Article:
If the Annales School of French historical writing has become influential throughout the world, no small part of this is owing to the exuberant and erudite medievalist Jacques Le Goff. As a successor to the celebrated Fernand Braudel, he presided over the Ecole Pratique des Hautes Etudes en Sciences Sociales between 1972 and 1977, and he has long been a guiding spirit of the widely read Annales. At the same time, in an important series of essays and monographs, he has been showing how the study of mentalités—of cultural forms and categories in their social setting—can point medieval history in new directions.

He was attracted to the Middle Ages, he said in a recent collection of his essays, because it was a civilization that lasted a long time and yet was thick with change and the unexpected movement of ideas. He began with a social approach to the merchants and bankers of the twelfth to fourteenth centuries, studying them as carriers of secular values, usurious disrupters of medieval notions of just work and reward, yet repentant at death before the fear of Hell. He went on to the university teachers of the thirteenth century, whom he provocatively called “Les Intellectuels” because their work set them apart from the sacred copying and reflection of the monasteries, and the payments they received undermined the old belief that “Knowledge is a gift of God, whence it can not be sold.”

From the study of work he moved to the history of conceptions of time, contrasting the cyclical round of the peasants’ seasons and the Church’s ceremonial calendar with the marked day of merchants’ contracts and artisanal production. Time, like any idea, was not a given, but existed in a precise social space. Medieval culture was not a seamless whole; one must look, he argued, for the differences and exchange between the culture populaire of the unlettered rural masses and the culture savante of the clerks. As Le Goff moved from a social to a more broadly anthropological view of things, he found unexpected new material: the stories or exempla in medieval sermons; the homage kiss, which for a moment made equals of lord and vassal; an old fairy tale in whose motifs the historian could detect reference to medieval population growth and expansion.1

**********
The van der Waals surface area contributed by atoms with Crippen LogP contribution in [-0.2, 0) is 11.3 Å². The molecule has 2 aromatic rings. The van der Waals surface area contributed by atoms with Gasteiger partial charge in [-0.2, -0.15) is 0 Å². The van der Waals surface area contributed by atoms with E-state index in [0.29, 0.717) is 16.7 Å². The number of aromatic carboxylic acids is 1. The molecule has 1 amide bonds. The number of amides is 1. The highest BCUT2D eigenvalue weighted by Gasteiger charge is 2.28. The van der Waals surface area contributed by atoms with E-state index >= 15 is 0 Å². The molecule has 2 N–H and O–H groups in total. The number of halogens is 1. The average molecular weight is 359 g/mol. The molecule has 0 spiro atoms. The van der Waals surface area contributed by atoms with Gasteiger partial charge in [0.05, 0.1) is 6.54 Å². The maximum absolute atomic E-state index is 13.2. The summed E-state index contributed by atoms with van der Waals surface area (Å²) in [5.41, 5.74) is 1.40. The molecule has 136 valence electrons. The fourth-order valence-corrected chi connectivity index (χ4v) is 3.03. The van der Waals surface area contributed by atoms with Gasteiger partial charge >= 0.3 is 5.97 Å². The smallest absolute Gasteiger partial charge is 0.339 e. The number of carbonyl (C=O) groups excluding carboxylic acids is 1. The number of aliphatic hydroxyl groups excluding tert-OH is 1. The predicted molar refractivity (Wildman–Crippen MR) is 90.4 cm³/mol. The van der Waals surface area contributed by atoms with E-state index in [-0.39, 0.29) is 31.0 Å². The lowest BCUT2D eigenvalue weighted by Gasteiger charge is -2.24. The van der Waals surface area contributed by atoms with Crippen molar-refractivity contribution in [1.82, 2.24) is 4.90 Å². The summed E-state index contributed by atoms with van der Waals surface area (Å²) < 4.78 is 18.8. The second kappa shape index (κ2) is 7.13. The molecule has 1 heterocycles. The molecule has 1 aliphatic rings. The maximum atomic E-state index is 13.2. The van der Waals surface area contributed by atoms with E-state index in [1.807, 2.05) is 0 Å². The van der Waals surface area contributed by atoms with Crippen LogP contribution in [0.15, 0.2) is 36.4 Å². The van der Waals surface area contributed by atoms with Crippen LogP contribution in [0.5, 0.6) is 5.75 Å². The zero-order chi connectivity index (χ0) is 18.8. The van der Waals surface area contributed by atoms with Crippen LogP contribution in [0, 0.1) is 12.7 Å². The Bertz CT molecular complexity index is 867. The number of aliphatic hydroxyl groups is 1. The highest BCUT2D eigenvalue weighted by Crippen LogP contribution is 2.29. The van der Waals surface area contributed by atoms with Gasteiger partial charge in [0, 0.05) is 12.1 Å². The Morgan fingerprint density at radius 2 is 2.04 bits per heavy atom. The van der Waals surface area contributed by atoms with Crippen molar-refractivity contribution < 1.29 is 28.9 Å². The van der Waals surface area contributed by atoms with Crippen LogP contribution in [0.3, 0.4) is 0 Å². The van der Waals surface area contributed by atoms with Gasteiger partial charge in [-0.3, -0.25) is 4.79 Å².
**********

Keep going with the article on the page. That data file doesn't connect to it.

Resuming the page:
In his new book, The Birth of Purgatory, Jacques Le Goff draws together several of these concerns—time, work, cultural levels and genres, sources of novelty—and illustrates how he thinks the history of mentalities can be reconstructed over many centuries. The book also bears on the voluminous historical studies (by the late Philippe Ariès among others)2 of a timeless human predicament: how did people prepare for death and how did they imagine what would come afterward? Not surprisingly, much of the history of Christian belief has had less to say about Purgatory than about Hell, whose torments appear on church portals as early as the twelfth century and whose demons cluster around the death-bed in fifteenth-century woodcuts. Purgatory was harder to visualize (should one stress its terrors or its hopes?), and hardly any pictorial descriptions appeared until well after the fourteenth century. Nonetheless Purgatory has been thought to be an ancient discovery which came into its own in Catholic sensibility only between the fifteenth and the seventeenth centuries, even while Protestants were erasing it from their spiritual map.

Le Goff modifies this chronology at both ends. The idea of Purgatory arrived late in Western Christendom, if we mean genuine Purgatory—a third place between Heaven and Hell for a middling category of people—not just a shifting notion of cleansing fires in the afterlife. Once “born” in the twelfth century, however, the idea of Purgatory had enormous importance, embodying new concepts of time and space, reinforcing new claims to power and prestige, reshaping judgments in this world.

Le Goff’s account begins with the various ancient models for the afterlife: Platonic metempsychosis, Virgilian infernal fires, the dark Jewish Sheol and the refreshing bosom of Abraham, where the just could await resurrection. What interests Le Goff here is not finding a “genealogy” for Purgatory; he does not want to present an old-fashioned history of ideas in which belief systems are seen as parts of a family tree. Rather, he writes, these early images “provide information about the historical and logical conditions in which an idea such as that of Purgatory may be born, as well as about what conditions may cut short the development of such an idea.” The ancient concept of time was characteristically a circular one where the universe was seen as an ever-repeating cycle of creation and destruction. This notion accommodated uneasily the linear stretch of time between a person’s death and the end of the world, a necessary concept for Purgatory.